The Summarization Phase

This is the time to pull it all together. A good beginning is to look for recurring themes in the qualitative and quantitative data. For example, if a test expert comments that the testers seem to be finding a lot of problems in a certain component, and that component shows up in a pareto analysis as well, this is a good indication of a problem area.

15.3.1 Summarization Strategy

In summarizing the key issues and concerns, a quick analysis of the potential impacts of the identified problem areas can help rank the issues properly. For instance, the discovery of several low-severity problems in one area might not be a major concern, but a potential installation problem that customers will run into first thing when they install the product could be a very big deal. To put the information into perspective, one might compare a potential problem to a similar problem that occurred with a competitor's product or a discovery in a past beta test. Furthermore, in summarizing data, don't forget to identify what's done right. This information can be every bit as useful as the problem areas. If an incremental improvement in one component's code inspection process that resulted in nearly problem-free testing for that component during functional test, this could potentially provide a major breakthrough for the quality improvement effort of the entire team.

We found the format in Table 15.1 useful for summarizing and displaying the results. Each row shows a different quality parameter, listed in the first column. We often include key findings from the metrics or comments and information from interviews in the "observations" column. The final column shows an assessment for each parameter. At each interview, we ask for a "thumbs up" or "thumbs down" of the project compared with a previous similar project, and an overall assessment with regard to the project's quality goals. However, it's the assessor's overall equalizing judgment that goes on the final assessment, as shown in the table.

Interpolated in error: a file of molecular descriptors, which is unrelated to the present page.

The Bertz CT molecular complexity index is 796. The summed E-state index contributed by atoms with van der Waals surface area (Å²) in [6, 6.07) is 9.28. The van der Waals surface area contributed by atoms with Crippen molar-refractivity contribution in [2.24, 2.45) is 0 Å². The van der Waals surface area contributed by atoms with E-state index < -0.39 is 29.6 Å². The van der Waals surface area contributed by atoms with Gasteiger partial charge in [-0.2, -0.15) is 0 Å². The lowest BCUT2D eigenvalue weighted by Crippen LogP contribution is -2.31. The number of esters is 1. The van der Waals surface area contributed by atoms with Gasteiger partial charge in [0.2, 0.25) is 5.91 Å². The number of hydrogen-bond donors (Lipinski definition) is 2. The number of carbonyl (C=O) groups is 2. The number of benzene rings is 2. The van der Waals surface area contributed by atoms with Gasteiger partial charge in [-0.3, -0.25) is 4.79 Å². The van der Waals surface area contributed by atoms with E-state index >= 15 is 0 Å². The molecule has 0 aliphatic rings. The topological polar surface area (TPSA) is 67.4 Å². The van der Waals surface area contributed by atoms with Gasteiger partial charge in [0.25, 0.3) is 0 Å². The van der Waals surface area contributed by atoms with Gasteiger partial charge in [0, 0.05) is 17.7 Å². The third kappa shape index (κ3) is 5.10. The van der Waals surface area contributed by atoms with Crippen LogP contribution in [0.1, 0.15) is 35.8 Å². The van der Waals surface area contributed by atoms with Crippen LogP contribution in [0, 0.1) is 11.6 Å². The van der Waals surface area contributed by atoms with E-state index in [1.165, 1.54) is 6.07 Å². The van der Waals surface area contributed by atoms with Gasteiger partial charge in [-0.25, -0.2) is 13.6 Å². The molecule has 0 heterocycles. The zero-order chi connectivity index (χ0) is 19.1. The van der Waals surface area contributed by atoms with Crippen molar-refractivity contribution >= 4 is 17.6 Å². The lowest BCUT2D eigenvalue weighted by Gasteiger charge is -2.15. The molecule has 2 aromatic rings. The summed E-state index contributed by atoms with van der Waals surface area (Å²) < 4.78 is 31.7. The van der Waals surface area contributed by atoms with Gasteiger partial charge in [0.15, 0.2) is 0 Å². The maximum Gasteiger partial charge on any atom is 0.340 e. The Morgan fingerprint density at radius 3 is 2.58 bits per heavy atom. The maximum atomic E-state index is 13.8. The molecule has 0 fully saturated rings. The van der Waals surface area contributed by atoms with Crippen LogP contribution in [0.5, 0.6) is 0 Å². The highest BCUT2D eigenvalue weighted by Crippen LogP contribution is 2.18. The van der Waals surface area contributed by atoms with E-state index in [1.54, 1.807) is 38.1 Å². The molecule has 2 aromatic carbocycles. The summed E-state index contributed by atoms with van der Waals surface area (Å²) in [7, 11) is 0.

Table 15.1 shows only a sample of the parameters and their assessment summary. The set of parameters for a quality assessment should include all pertinent attributes of the project's quality objectives and development activities associated with those attributes. Some of the parameters may be phase-specific and others applicable for most of the development cycle. (See Figure 15.2 for a list of parameters.)

15.3.2 The Overall Assessment

In each assessment we provide an overall assessment as the "bottom line." The overall assessment should be developed with regard to the quality, function, and schedule objectives. In other words, "What is the likelihood that the product will meet quality objectives with the current content and schedule?" The overall assessment should be an integrated element in the project risk management process.

Table 15.1. Example Format for Summarizing Data

Indicator

Observations

Assessment

Design reviews

100% complete, earlier than comparison project relative to months to product ship date

Green

Code inspections

95% complete; tracking close to plan

Green

Function integration (to system library)

92% of function integrated by Driver Y; code integration and driver build (used for formal testing) executing to plan

Green

Function verification test

Test progress tracking close to a comparison project, but is 6% behind plan; concern with a critical item (EY) being late; risk mitigation plans in place

Yellow

Test defect arrivals

Tracking close to a comparison project; concern with delayed defect arrivals because of the late start of testing of item EY